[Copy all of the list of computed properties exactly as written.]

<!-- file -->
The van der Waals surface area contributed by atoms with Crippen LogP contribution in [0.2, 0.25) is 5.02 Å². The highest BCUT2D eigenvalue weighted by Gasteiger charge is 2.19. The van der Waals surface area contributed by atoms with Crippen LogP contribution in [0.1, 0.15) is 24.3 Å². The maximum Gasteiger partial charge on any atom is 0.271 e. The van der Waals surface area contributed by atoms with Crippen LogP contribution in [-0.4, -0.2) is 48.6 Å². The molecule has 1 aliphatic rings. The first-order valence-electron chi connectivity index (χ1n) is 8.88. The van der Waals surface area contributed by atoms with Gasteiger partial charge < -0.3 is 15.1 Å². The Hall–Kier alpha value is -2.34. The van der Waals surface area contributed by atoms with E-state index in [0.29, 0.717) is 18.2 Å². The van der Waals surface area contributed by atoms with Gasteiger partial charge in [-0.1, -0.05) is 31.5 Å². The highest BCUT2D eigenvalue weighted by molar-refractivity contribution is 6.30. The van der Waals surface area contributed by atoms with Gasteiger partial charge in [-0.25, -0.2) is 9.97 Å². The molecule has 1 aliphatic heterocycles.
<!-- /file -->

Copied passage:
The van der Waals surface area contributed by atoms with Crippen LogP contribution in [0.2, 0.25) is 5.02 Å². The highest BCUT2D eigenvalue weighted by Gasteiger charge is 2.19. The van der Waals surface area contributed by atoms with Crippen LogP contribution in [0.1, 0.15) is 24.3 Å². The maximum Gasteiger partial charge on any atom is 0.271 e. The van der Waals surface area contributed by atoms with Crippen LogP contribution in [-0.4, -0.2) is 48.6 Å². The molecule has 1 aliphatic rings. The first-order valence-electron chi connectivity index (χ1n) is 8.88. The van der Waals surface area contributed by atoms with Gasteiger partial charge < -0.3 is 15.1 Å². The Hall–Kier alpha value is -2.34. The van der Waals surface area contributed by atoms with E-state index in [0.29, 0.717) is 18.2 Å². The van der Waals surface area contributed by atoms with Gasteiger partial charge in [-0.1, -0.05) is 31.5 Å². The highest BCUT2D eigenvalue weighted by molar-refractivity contribution is 6.30. The van der Waals surface area contributed by atoms with Gasteiger partial charge in [-0.25, -0.2) is 9.97 Å². The molecule has 1 aliphatic heterocycles.